Report finds institutionalized bias at San Francisco Police Department

Lyanne Melendez Image
Tuesday, July 12, 2016
Report finds institutionalized bias in San Francisco Police Department
The much anticipated final Blue Ribbon Report on the San Francisco Police Department is out.

SAN FRANCISCO (KGO) -- The much anticipated final Blue Ribbon Report on the San Francisco Police Department is out.

The panel, comprised of three retired judges, found there is institutionalized bias in the San Francisco Police Department.

The investigation began after it was revealed that 14 officers sent and received racist and homophobic text messages.

RELATED: Racist, homophobic texts emerge in SFPD scandal

District Attorney George Gascon then established a panel to investigate whether there was bias within the rank-and-file. Now, a year later, the report finds that there was.

"The panel found indications of institutionalized bias, institutional weaknesses in the San Francisco Police Department and its oversight apparatus that if left unaddressed could let bias go undetected and unmitigated," said Anand Subramanian, the Executive Director of the Blue Ribbon Panel.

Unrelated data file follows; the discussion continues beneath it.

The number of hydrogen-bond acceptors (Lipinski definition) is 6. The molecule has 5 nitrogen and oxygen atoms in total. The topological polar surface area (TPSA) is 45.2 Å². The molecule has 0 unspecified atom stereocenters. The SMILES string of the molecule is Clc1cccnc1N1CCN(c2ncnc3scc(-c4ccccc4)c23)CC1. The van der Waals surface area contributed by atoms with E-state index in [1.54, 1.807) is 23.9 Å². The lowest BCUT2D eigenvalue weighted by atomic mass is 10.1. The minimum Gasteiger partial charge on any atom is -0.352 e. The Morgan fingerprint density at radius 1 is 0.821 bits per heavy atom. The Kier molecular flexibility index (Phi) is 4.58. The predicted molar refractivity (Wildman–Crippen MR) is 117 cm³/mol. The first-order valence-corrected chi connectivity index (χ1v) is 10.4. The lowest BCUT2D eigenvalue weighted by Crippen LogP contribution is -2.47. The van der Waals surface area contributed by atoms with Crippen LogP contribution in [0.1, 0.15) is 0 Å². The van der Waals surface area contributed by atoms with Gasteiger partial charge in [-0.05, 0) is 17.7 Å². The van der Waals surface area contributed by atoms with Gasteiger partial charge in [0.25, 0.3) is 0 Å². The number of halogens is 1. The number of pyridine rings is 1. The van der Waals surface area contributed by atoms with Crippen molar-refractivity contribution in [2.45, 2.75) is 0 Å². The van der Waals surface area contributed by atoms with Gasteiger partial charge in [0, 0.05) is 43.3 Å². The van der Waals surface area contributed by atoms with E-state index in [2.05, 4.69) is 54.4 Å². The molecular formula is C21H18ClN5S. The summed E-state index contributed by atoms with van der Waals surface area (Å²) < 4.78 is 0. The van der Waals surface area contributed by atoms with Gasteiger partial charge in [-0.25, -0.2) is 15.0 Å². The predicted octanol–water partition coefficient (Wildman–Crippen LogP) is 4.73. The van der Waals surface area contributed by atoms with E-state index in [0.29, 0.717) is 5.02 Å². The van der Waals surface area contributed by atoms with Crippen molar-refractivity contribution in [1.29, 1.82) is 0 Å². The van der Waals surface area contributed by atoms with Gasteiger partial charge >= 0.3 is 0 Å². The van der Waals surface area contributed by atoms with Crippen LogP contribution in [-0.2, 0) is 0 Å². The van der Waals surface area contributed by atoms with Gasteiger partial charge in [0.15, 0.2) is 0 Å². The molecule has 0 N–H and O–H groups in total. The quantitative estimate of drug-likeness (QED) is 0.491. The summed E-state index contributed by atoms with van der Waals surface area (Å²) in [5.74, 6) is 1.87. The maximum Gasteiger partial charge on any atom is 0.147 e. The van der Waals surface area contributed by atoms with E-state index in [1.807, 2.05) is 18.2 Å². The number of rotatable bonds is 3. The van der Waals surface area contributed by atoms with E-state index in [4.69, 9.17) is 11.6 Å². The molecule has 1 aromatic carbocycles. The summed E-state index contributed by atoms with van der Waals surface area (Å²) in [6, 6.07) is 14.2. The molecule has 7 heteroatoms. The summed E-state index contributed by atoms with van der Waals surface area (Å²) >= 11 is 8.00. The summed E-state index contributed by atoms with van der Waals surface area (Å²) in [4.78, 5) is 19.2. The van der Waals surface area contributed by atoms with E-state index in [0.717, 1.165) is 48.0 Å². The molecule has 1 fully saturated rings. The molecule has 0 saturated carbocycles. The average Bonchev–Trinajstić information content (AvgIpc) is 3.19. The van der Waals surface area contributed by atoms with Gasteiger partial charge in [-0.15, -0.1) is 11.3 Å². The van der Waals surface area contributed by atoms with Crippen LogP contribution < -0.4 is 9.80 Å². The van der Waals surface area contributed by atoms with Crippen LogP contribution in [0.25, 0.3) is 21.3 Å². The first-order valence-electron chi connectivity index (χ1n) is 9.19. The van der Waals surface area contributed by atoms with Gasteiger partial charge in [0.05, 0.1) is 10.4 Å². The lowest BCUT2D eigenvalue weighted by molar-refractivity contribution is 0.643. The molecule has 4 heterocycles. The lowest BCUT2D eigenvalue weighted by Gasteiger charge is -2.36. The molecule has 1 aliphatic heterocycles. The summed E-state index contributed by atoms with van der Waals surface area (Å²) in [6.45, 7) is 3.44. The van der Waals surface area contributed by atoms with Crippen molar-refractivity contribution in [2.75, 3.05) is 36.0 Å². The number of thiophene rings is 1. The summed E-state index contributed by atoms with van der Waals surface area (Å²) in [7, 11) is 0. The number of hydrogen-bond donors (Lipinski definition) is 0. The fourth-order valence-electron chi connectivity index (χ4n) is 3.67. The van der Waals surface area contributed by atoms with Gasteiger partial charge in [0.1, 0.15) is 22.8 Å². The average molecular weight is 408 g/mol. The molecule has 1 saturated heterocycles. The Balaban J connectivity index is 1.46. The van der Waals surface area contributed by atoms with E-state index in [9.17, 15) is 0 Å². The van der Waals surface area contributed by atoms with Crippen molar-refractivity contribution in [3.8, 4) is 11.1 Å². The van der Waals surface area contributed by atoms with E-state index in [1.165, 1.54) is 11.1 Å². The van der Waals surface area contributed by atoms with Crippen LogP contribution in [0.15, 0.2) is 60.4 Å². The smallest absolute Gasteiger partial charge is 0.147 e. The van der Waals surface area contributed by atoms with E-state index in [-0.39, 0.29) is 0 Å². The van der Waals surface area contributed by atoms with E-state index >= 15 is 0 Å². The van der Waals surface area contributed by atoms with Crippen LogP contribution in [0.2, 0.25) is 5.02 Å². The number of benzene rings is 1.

A battery of independent lawyers helped the panel research police reports and documents and interviewed more than 100 members of the department. The panel concluded that blacks and Latinos were searched without consent by SFPD far more than whites and Asians.

RELATED: Feds reviewing complaints of SF police racism bias

The panel also blamed the, the union, for running a so-called "good-old-boys club."

"The Police Officer's Association leadership sets the tone for the police department and historically it's been an ugly one," said retired judge LaDoris Cordell, a retired judge with the Santa Clara County Superior Court.

The union called the report divisive at a time when the city needs unity. In a statement, they said,"We're sitting on a tinderbox and Gascon is lighting a match."

Supervisor John Avalos has proposed legislation that would limit funds if progress toward reform is not met.

RELATED: SFPD faces widening scandal over racist, homophobic text messages

"If they don't show progress, the board will have the ability or can decide whether or not to release funds," he said.

The panel also recommended an external oversight body to audit the police department.

RELATED: SF judge: 7 SFPD officers can't be punished for racist text messages

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